As I edit this portion of The Blessing Book it is November and I’m reflecting on the Lord’s goodness. I’m so thankful for forgiveness of my sins and I’m so grateful for the bonus of living in God’s wonderful blessings – too many to count. My sin could have robbed me of all the joy of being in God’s family but thanks to Jesus, I am forgiven. And I’m blessed as my family is extended and includes Hannah’s new married family too. Our kitchen was filled with the smells of Thanksgiving. I had time before the Minicks met up at the Roberts’ to enjoy good food together, so I rode my bike to Houston’s Memorial Park and locked it to a pole. The crisp autumn air was perfect for running laps. My eyes and ears focused on people from a variety of countries who were spending their holiday morning at the park. I thought back to the first Thanksgiving when Pilgrims and Native Americans thanked God together. Praying for those on the running trail increased my gratitude. I asked God to bless everyone I saw with good food to share with family, and more than that, to know the God of every good blessing.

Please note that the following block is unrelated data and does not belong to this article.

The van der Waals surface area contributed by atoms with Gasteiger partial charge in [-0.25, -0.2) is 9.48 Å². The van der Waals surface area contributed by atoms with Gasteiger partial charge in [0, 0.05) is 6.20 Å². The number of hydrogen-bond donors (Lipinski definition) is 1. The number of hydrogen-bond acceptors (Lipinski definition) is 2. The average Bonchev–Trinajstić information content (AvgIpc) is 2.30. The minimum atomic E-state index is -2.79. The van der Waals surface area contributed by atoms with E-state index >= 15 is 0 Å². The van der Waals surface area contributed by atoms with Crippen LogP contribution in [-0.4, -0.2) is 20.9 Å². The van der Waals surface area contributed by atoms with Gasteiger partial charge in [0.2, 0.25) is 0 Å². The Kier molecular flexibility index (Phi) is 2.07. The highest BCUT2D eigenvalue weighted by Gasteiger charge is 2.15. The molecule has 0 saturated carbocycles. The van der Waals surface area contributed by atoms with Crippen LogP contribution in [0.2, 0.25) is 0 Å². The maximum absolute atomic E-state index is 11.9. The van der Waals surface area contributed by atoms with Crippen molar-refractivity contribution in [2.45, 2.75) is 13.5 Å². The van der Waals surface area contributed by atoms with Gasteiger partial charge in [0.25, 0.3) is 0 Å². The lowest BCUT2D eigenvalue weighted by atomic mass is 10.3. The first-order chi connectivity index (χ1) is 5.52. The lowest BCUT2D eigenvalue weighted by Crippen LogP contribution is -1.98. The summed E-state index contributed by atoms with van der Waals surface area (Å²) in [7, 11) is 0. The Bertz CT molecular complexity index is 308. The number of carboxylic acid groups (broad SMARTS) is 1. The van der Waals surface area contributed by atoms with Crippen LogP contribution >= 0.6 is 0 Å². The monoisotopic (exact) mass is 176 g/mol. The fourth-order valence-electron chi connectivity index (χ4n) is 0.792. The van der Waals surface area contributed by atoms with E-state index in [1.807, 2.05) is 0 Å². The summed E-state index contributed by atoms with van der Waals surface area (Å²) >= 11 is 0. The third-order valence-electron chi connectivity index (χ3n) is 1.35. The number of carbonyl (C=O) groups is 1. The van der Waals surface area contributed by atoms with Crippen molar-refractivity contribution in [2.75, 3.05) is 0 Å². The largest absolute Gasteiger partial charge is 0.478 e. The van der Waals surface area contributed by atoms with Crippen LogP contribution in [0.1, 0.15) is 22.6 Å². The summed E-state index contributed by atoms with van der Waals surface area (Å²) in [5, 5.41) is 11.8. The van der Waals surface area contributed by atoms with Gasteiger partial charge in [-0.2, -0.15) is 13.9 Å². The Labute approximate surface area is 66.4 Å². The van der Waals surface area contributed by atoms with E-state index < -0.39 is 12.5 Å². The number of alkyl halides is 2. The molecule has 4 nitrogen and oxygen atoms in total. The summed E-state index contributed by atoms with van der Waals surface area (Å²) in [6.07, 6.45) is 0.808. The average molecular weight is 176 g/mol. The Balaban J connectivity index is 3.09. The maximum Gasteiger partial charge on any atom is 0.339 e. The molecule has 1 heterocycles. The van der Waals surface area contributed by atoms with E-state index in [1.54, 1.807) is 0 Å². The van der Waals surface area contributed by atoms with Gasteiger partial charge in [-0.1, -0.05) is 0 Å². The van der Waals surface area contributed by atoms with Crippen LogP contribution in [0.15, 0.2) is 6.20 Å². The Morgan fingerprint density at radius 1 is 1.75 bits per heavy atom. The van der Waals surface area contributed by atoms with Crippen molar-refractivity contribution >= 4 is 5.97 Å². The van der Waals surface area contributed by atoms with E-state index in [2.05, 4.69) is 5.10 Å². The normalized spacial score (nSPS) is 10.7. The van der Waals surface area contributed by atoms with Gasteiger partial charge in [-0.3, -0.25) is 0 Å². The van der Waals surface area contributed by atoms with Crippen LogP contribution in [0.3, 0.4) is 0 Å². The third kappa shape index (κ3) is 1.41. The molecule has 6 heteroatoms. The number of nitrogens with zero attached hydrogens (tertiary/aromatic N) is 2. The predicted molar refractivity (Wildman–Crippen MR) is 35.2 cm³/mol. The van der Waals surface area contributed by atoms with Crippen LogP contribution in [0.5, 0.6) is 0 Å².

Getting back to Jeremiah’s admonition, may we trade wickedness (if that is too strong of a word we could use selfishness, or a number of other words that mean sin) for wholesomeness, and live in awe of God with gratitude. As God’s people we can celebrate Thanksgiving in July too!
Jeremiah 5:25 NLT
Jeremiah was the next prophet God used to try to get the attention of His straying people. It is interesting that along with strong admonitions, Jeremiah’s conversations with the Lord are also recorded in God’s Story. Jeremiah’s ministry lasted nearly half a century and he is known as the weeping prophet.
“O Israel,” says the Lord, “if you wanted to return to me, you could. You could throw away your detestable idols and stray away no more… Then you would be a blessing to the nations of the world, and all people would come and praise my name.” Our Heavenly Father pleads like a loving parent yet His children ignored Him and in doing so they missed the opportunity to be a blessing to the nations of the world! They passed on their turn to bless. And not only did they miss out on being a blessing, but things go from bad to worse as chapter after chapter, year after year, hard stubborn hearts refused to return fully to God who loves them.